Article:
Special Action Force ASIA
On 7 May 1954, the Vietminh victory over French forces at Dien Bien Phu was a major success for Communist-supported insurgencies and independence movements from imperial powers. The U. S. Army determined to educate its leaders about counter-guerrilla warfare and pacification and to develop strategies and tactics to counter insurgencies. Although President Dwight D. Eisenhower favored a national security strategy of nuclear deterrence, General (GEN) John E. Dahlquist, Chief of Army Field Forces, realized an alternative had to be formalized. He tasked the Psywar Center at Fort Bragg, North Carolina as early as 4 March 1954 to “assume responsibility for all matters concerning guerrilla warfare and counterinsurgency (COIN) as the ‘primary agency for the development of doctrine, tactics, and techniques.’” It was also to publish the training literature on guerrilla warfare to educate commissioned and noncommissioned officers. Known by the ‘umbrella’ term Special Warfare, the military and paramilitary measures, when consolidated, included unconventional warfare, counterinsurgency, and psychological warfare. This was reinforced by the Army Chief of Staff, GEN George H. Decker, in his ‘Strategic Army Study, 1970’ (STARS-70) in December 1960. The purpose of this article is to explain how the 1st Special Forces Group (1SFG) (Airborne), addressed the Special Warfare counterinsurgency challenges in Southeast Asia (SEA).
1 Michael McClintock, “Toward a Doctrine of Special Warfare,” Instruments of Statecraft: U. S. Guerrilla Warfare, Counterinsurgency, and Counterterrorism, 1940-1990, 18. Accessed on 11 December 2012, link Army Field Forces was the WWII fore-runner to the Continental Army Command (CONARC) and today’s U.S. Army Forces Command (FORSCOM) and U. S. Army Training and Doctrine Command (TRADOC).
2 Andrew J. Birtle, U.S. Army Counterinsurgency and Contingency Operations Doctrine, 1942-1976 (Washington, DC: Center of Military History United States Army, 2007), 198.
After being inaugurated as the 35th President of the United States on 20 January 1961, President John F. Kennedy shifted America’s national security strategy from nuclear deterrence to flexible response. Flexible response called for America’s military to field forces that were task-organized to deal with conflict at any level. In STARS-70, GEN George H. Decker confidently stated that the U. S. Army was “uniquely capable of confronting the Communists face-to-face in the struggle for freedom in the less developed countries.” To support the new strategy, the Army needed a unique and more adaptable Special Forces organization. The result was the formation of several regional Special Action Forces (SAFs).
3 Elliot V. Converse III, Rearming for the Cold War, 1945-1960 (Washington, DC: Historical Office, Office of the Secretary of Defense, 2012), 596. President Eisenhower’s ‘New Look’ policy and strategy stressed nuclear weapons, along with the deployment of the first operational guided missiles to provide security and make it possible to reduce military spending (vi). On the other hand, ‘flexible response,’ which had been articulated as early as 1956 by General Maxwell D. Taylor, represented a ‘balanced’ military capability that included strong conventional forces (596).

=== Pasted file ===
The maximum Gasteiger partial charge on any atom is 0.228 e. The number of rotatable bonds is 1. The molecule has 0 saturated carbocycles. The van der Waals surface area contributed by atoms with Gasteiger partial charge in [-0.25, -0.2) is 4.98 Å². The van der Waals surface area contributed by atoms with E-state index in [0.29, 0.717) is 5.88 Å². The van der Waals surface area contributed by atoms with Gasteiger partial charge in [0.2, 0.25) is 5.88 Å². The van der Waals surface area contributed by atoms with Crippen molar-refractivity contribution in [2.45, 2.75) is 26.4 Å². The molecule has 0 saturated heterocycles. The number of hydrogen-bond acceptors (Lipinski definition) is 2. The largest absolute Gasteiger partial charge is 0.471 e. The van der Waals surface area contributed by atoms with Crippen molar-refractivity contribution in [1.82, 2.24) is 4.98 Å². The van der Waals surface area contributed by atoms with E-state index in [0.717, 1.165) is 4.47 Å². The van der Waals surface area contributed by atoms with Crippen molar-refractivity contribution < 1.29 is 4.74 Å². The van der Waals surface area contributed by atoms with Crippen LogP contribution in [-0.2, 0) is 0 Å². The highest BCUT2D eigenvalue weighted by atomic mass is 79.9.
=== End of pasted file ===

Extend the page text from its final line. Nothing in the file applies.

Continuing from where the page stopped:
4 Birtle, U.S. Army Counterinsurgency and Contingency Operations Doctrine, 1942-1976, 165. This quote is from: Presentation, General Decker to General Staff Council, 25 Nov 60, subject: The U.S. Army and National Security, 1960-1970, 11, DCSOPS, 1960, RG 319, NARA.
Turning the fight against Communism into a Special Warfare national crusade, the Kennedy administration began codifying its intentions with a series of documents called National Security Action Memoranda (NSAM). Among the more significant of these, NSAM 182 Counterinsurgency Doctrine (August 1962), provided the following strategic policy guidance:
“The President has approved the document entitled ‘U.S. Overseas Internal Defense Policy,’ (USOIDP) which sets forth a national counterinsurgency doctrine for the use of U. S. departments and agencies concerned with the internal defense of overseas areas threatened by subversive insurgency, and has directed its promulgation to serve as basic policy guidance to diplomatic missions, consular personnel, and military commands abroad; to government departments and agencies at home; and to the government educational system.”
5 U.S. Department of State, Office of the Historian, Foreign Relations of the United States, 1961-1963, Volume VIII, National Security Policy, Document 105, 24 August 1962, link. Accessed on 24 February 2017.
Acting on “the presumption that counter-insurgency programs (also known as ‘internal defense programs’) should not be limited to military measures but should also involve as necessary such additional dimensions as economic development, police control, and effective local government,” individual embassy Country Teams coordinated with host nations to prepare their respective Internal Defense Plans (IDPs). Unified Commands allocated personnel and materiel resources to support Military Assistance Advisory Group (MAAG)-managed IDPs, as well as provided input to national military FID plans. To implement these plans and initiatives, the SAFs were assigned to their respective Army Component Commands and placed under the Operational Control (OPCON) of their overseas Unified Commands since Theater Special Operations Commands (TSOC) did not exist.
6 U.S. Department of State, Office of the Historian, “U.S. Covert Actions and Counter-Insurgency Programs,” Foreign Relations of the United States, 1964-1968, Volume XXIV, Africa, link. Accessed on 24 February 2017.